UPDATE: Added below a statement from Courtney urging Secretary of State Paul Pate “to formally pledge not to use federal funds for any future voter purge effort” and to make clear “that Iowa is no longer one of the states where election officials use tax dollars to suppress voter turnout.”

SECOND UPDATE: Schultz told the AP, “This was always about improving the administration of elections.” Rita Bettis, legal director for the American Civil Liberties Union of Iowa, called it “truly troublesome for our national democracy” that Schultz’s “model of voter intimidation can now be exported to other states ahead of the 2016 General Election.”

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IA-03: Matt Schultz still posturing as hero battling "voter fraud"

Iowa Secretary of State Matt Schultz just can’t quit the fantasy that he has saved Iowans from a major “voter fraud” problem. A new report from the Secretary of State’s Office may serve as a welcome distraction from his record of keeping some political appointees on the payroll, but it distorts the reality of election irregularities and ignores more important factors that keep some eligible voters from having their ballots count in Iowa elections.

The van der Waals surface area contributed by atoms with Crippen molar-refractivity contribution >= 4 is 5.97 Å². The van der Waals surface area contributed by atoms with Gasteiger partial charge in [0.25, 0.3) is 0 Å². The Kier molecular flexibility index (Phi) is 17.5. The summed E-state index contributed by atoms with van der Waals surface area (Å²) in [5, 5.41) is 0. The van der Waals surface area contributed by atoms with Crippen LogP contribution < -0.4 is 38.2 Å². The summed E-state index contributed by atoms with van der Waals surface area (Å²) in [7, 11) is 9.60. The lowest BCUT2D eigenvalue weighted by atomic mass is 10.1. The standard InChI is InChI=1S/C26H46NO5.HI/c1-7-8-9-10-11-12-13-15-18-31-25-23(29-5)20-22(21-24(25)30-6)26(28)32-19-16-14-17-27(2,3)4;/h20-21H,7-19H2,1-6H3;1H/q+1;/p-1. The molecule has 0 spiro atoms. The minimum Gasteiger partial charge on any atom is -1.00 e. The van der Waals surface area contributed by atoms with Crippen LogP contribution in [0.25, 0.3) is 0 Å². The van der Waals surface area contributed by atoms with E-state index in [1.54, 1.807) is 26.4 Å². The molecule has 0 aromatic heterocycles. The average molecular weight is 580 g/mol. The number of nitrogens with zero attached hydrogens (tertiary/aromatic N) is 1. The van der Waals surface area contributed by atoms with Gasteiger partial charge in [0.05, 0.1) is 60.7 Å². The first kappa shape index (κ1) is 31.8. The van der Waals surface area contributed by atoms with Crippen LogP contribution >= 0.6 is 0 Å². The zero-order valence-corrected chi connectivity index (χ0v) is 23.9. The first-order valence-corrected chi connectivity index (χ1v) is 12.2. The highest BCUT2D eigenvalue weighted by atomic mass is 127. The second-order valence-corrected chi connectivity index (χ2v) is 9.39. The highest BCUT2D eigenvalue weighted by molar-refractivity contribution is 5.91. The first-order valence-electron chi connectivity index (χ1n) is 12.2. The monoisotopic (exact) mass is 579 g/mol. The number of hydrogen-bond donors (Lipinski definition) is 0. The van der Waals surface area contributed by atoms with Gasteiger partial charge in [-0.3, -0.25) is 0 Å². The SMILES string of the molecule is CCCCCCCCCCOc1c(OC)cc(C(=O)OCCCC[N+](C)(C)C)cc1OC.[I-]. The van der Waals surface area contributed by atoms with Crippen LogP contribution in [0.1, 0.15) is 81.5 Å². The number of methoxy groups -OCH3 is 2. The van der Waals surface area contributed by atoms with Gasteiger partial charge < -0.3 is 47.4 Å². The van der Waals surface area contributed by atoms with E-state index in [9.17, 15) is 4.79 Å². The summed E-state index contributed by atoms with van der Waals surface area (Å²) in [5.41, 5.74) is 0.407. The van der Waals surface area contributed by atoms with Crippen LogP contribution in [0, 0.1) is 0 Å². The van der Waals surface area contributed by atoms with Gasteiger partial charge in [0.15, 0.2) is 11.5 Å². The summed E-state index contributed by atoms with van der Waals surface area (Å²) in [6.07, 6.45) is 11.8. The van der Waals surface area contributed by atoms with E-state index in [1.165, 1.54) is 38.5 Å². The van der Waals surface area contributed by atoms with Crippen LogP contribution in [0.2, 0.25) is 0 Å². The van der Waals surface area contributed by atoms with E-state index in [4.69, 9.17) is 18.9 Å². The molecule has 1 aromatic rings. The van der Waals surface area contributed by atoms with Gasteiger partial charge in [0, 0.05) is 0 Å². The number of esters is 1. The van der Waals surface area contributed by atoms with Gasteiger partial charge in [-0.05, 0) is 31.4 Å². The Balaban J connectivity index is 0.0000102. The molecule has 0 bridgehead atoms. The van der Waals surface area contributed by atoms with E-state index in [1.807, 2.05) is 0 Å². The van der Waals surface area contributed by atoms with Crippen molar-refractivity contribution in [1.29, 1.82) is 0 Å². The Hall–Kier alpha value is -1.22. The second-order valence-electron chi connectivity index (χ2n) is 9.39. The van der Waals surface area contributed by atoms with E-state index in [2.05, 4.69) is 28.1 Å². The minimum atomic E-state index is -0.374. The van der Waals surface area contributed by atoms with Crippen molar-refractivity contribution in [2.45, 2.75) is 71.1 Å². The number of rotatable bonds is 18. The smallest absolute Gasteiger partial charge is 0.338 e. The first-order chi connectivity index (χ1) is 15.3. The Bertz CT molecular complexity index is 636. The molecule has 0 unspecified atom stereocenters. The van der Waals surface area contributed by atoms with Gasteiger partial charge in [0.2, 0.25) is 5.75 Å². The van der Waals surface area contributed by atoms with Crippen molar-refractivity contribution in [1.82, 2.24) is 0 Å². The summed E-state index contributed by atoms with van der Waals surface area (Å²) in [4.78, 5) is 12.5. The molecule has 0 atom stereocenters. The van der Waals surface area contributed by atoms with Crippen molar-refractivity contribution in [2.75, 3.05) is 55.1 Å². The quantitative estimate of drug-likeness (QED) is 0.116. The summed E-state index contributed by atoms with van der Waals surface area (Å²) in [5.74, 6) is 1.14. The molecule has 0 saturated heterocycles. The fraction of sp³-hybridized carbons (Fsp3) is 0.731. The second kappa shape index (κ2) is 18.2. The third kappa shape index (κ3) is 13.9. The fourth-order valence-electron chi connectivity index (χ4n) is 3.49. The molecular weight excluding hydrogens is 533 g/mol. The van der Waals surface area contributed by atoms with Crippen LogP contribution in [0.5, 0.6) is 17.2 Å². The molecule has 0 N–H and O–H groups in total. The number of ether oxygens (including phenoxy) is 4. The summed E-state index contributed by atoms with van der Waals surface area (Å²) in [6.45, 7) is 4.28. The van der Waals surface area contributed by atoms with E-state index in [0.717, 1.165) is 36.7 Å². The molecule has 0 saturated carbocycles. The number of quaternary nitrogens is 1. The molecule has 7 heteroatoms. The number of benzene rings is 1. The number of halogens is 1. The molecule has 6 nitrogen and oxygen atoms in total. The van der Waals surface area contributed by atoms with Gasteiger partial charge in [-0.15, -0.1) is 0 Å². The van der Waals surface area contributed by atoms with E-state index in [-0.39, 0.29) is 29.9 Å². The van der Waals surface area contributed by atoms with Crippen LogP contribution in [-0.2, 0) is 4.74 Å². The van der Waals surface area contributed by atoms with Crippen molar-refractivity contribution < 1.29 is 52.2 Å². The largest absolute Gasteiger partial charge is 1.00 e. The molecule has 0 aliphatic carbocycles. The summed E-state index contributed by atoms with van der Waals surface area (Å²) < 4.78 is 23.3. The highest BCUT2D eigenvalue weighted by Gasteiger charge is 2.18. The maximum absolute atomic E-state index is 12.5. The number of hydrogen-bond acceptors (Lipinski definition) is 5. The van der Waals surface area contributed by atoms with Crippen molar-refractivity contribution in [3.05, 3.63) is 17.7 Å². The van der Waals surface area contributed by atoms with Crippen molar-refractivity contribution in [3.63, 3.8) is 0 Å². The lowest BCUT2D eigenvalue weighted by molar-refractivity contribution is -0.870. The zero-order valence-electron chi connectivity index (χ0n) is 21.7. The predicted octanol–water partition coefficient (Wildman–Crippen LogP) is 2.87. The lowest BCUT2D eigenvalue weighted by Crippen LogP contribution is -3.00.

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Matt Schultz spins voter fraud acquittal as success

Most people familiar with the criminal justice system understand that a jury acquittal after less than an hour is an embarrassing loss for the prosecutor and a sign that the case should never have come to trial.

Then there’s Iowa Secretary of State Matt Schultz. Having spent major political capital (not to mention hundreds of thousands of taxpayer dollars) to spin simple errors into grand criminal conspiracies, he managed to claim victory yesterday when a Lee County jury declared an ineligible voter not guilty of perjury.

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State Auditor's office will examine Schultz's use of HAVA funds

Chief Deputy State Auditor Warren Jenkins will investigate Iowa Secretary of State Matt Schultz’s use of Help America Vote Act funding, William Petroski reported today for the Des Moines Register. Democratic State Senator Tom Courtney requested the audit immediately after Governor Terry Branstad appointed Mary Mosiman as state auditor last month. Mosiman’s predecessor, David Vaudt, did not act on Courtney’s request for an audit last year. Schultz has used federal HAVA funding to pay for a law enforcement officer charged with investigating alleged voter fraud full-time. Courtney contends that such a use falls outside federal law, which calls for HAVA funds to cover “educating voters concerning voting procedures, voting rights and voting technology.”